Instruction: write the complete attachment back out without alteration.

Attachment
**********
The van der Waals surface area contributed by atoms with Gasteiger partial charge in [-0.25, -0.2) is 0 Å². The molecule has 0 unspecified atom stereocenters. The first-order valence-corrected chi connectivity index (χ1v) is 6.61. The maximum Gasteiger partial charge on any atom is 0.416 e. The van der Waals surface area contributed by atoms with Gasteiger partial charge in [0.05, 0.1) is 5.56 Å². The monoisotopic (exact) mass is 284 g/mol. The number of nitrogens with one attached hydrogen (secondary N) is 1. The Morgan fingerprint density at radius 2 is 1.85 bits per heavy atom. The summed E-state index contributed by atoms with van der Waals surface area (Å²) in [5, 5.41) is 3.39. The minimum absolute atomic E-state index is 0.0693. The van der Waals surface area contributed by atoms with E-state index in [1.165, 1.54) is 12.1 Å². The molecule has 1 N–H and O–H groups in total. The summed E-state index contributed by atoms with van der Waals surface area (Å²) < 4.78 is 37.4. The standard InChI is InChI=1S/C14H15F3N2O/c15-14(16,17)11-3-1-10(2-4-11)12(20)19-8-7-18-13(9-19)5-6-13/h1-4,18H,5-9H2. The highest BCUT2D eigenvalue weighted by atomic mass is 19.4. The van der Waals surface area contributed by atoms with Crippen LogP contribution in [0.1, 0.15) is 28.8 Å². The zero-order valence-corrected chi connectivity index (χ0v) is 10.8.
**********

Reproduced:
The van der Waals surface area contributed by atoms with Gasteiger partial charge in [-0.25, -0.2) is 0 Å². The molecule has 0 unspecified atom stereocenters. The first-order valence-corrected chi connectivity index (χ1v) is 6.61. The maximum Gasteiger partial charge on any atom is 0.416 e. The van der Waals surface area contributed by atoms with Gasteiger partial charge in [0.05, 0.1) is 5.56 Å². The monoisotopic (exact) mass is 284 g/mol. The number of nitrogens with one attached hydrogen (secondary N) is 1. The Morgan fingerprint density at radius 2 is 1.85 bits per heavy atom. The summed E-state index contributed by atoms with van der Waals surface area (Å²) in [5, 5.41) is 3.39. The minimum absolute atomic E-state index is 0.0693. The van der Waals surface area contributed by atoms with E-state index in [1.165, 1.54) is 12.1 Å². The molecule has 1 N–H and O–H groups in total. The summed E-state index contributed by atoms with van der Waals surface area (Å²) < 4.78 is 37.4. The standard InChI is InChI=1S/C14H15F3N2O/c15-14(16,17)11-3-1-10(2-4-11)12(20)19-8-7-18-13(9-19)5-6-13/h1-4,18H,5-9H2. The highest BCUT2D eigenvalue weighted by atomic mass is 19.4. The van der Waals surface area contributed by atoms with Crippen LogP contribution in [0.1, 0.15) is 28.8 Å². The zero-order valence-corrected chi connectivity index (χ0v) is 10.8.